Islamabad – Drinking as little as a cup of tea daily may be good for your heart health, new research suggests.
The study found that people who drank a cup of tea each day were 35 percent less likely to have a heart attack or other major cardiovascular event, compared to nondrinkers.
The study also found that tea drinkers were less likely to have calcium buildup in the heart’s coronary arteries. Calcium deposits have been linked to serious conditions, such as heart disease and stroke, the researchers said.
“We found that moderate tea drinkers had a decreased progression of coronary artery calcium and a decreased incidence of cardiovascular events,” said Dr Elliott Miller. He’s an internal medicine physician and instructor of medicine at Johns Hopkins Hospital in Baltimore.
But Miller noted that the researchers couldn’t prove a cause-and-effect relationship between tea drinking and heart disease.
“This is an observational study,” Miller said, “and we can’t say for sure it was the tea or just the healthier lifestyle of the tea drinkers.”
For the study, Miller and his team looked at data from more than 6,000 men and women enrolled in an ongoing study that began in 2000. At the beginning of the study, all of the volunteers were free of heart disease, Miller said.
The researchers tracked the records of the men and women to see who had a heart attack, stroke, chest pain, or died from other types of heart disease over 11 years. The investigators also measured the calcium deposits in the blood vessels over five years by comparing earlier CT scans to later ones.
The study found that people who drank a cup of tea a day had about one-third less risk of a major heart disease event during the study period than people who didn’t drink tea. Tea drinkers — those who drank from one to three cups daily — also showed a decline in the calcium buildup in their arteries.
The researchers can’t say if drinking more than three cups of tea a day would lead to even better heart health. Miller said there were very few participants who drank more than four cups of tea daily. The men and women drank either black or green tea. But the findings weren’t separated by tea type, he said.
Miller also can’t say why the tea might help. However, the study echoes some previous work, with some experts saying plant chemicals called flavonoids, found in tea, explain the protective effect on the heart, he said. He added that it’s premature to give advice about tea and heart health based on the study results.
“It’s too early to say drinking tea will help you have less cardiovascular events, like heart attack and stroke. But it does suggest there could be a protective nature of tea, or that tea drinkers in general are healthier individuals,” he said.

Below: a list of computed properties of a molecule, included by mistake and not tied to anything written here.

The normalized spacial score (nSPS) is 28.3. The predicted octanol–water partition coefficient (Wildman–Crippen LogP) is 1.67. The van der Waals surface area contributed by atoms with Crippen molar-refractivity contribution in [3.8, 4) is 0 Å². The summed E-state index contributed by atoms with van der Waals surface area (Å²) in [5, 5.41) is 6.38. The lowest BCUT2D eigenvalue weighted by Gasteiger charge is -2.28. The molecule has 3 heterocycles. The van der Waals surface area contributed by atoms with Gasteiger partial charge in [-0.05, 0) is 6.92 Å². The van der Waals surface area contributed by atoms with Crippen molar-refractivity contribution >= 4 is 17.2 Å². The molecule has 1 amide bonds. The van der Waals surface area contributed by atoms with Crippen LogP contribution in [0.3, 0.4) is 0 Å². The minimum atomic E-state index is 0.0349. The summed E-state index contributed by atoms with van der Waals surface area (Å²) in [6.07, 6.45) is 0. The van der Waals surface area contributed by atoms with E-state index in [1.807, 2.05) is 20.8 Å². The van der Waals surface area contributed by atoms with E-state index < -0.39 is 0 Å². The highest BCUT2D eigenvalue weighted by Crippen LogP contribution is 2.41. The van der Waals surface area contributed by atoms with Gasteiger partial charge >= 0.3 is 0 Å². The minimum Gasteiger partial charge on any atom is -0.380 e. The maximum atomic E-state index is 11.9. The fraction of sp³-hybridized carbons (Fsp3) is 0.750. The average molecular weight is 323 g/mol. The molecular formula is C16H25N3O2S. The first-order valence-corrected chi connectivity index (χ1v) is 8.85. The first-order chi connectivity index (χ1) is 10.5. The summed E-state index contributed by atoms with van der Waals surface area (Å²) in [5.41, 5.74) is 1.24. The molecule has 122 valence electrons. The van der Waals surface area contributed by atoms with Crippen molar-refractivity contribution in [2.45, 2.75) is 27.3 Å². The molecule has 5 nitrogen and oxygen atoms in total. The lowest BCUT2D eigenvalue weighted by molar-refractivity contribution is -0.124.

Other research has focused on the antioxidant properties of tea, said Lona Sandon, a dietitian and assistant professor of clinical nutrition at the University of Texas Southwestern Medical Center at Dallas. Sandon wasn’t involved with the new research, but reviewed the study’s findings.
The study holds the potential of more good news for tea drinkers, she said. “I will continue to drink my daily iced tea,” she said. “Tea is a great low-calorie beverage choice as long as you do not load it up with sweeteners. And if it brings health benefits, then all the better.”
Persistent snoring in children can harm their health
New research suggests many parents of children who frequently snore in their sleep do not realize it could be harmful to their children’s health and quality of life.
The researchers found around 5% of the children snored persistently on several nights a week.
The study was led by Gothenburg University in Sweden. The researchers say that many children snore occasionally, mostly without experiencing any harm.
But, they note that when snoring becomes persistent – and particularly if the child experiences sleep apnea – then sleep quality is affected, which can lead to daytime sleepiness, poor concentration, learning difficulties, delayed growth and bed-wetting.
First author Dr. Gunnhildur Gudnadottir, a researcher at the Sahlgrenska Academy at Gothenburg University, says:
“Children with persistent snoring often have a reduced quality of life. In particular, this applies to children who have sleep apnea.”
Sleep apnea is a common disorder where breathing pauses or becomes very shallow during sleep. When this happens, you drift in and out of deep sleep into light sleep.
The children’s parents or caregivers were asked to fill in questionnaires about their child’s sleep-disordered breathing over the last month, and whether a health care provider had been contacted about the symptoms.
From the 754 responses received, the researchers found around 5% of the children snored persistently on several nights a week, but only in around one third of these cases did the parent or caregiver seek medical help for the problem.
Dr. Gudnadottir, who is also a consulting surgeon at Sahlgrenska University Hospital, says:
“The study shows that awareness is low regarding the negative effects of breathing disturbances during sleep on children’s health and that most parents are not aware that this is something that should be investigated.”
She says this obviously implies that we must consider how best to inform parents about the condition and where they should go for help.
The researchers note that the most common reason for persistent snoring in children is enlarged tonsils or adenoids, suggesting the problem might readily be cured or eased with surgery.
In any case, says the team, parents with children who persistently snore should take them to the doctor for a medical evaluation.